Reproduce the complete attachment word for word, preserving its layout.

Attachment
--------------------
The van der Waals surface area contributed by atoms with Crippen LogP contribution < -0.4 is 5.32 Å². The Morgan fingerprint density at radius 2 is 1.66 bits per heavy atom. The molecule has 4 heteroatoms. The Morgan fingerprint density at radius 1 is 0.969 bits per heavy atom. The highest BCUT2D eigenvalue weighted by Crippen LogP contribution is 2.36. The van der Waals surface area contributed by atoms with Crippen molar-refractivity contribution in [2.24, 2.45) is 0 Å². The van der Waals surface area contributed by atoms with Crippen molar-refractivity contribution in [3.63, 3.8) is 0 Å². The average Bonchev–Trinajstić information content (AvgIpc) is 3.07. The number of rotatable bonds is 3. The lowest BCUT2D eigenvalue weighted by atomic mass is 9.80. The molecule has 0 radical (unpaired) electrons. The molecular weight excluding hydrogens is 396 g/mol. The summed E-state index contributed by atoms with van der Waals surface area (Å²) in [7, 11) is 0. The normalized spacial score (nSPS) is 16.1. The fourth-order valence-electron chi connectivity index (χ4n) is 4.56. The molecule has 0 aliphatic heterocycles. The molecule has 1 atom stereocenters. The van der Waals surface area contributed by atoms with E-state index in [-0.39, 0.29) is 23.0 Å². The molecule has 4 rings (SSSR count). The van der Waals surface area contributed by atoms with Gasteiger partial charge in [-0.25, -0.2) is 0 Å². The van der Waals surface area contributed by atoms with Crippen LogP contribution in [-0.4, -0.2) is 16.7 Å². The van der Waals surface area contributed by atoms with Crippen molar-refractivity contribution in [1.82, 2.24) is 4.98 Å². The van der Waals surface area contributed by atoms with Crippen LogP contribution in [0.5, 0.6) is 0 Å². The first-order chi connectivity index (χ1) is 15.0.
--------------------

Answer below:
The van der Waals surface area contributed by atoms with Crippen LogP contribution < -0.4 is 5.32 Å². The Morgan fingerprint density at radius 2 is 1.66 bits per heavy atom. The molecule has 4 heteroatoms. The Morgan fingerprint density at radius 1 is 0.969 bits per heavy atom. The highest BCUT2D eigenvalue weighted by Crippen LogP contribution is 2.36. The van der Waals surface area contributed by atoms with Crippen molar-refractivity contribution in [2.24, 2.45) is 0 Å². The van der Waals surface area contributed by atoms with Crippen molar-refractivity contribution in [3.63, 3.8) is 0 Å². The average Bonchev–Trinajstić information content (AvgIpc) is 3.07. The number of rotatable bonds is 3. The lowest BCUT2D eigenvalue weighted by atomic mass is 9.80. The molecule has 0 radical (unpaired) electrons. The molecular weight excluding hydrogens is 396 g/mol. The summed E-state index contributed by atoms with van der Waals surface area (Å²) in [7, 11) is 0. The normalized spacial score (nSPS) is 16.1. The fourth-order valence-electron chi connectivity index (χ4n) is 4.56. The molecule has 0 aliphatic heterocycles. The molecule has 1 atom stereocenters. The van der Waals surface area contributed by atoms with E-state index in [-0.39, 0.29) is 23.0 Å². The molecule has 4 rings (SSSR count). The van der Waals surface area contributed by atoms with Gasteiger partial charge in [-0.25, -0.2) is 0 Å². The van der Waals surface area contributed by atoms with Crippen LogP contribution in [-0.4, -0.2) is 16.7 Å². The van der Waals surface area contributed by atoms with Crippen molar-refractivity contribution in [1.82, 2.24) is 4.98 Å². The van der Waals surface area contributed by atoms with Crippen LogP contribution in [0.5, 0.6) is 0 Å². The first-order chi connectivity index (χ1) is 15.0.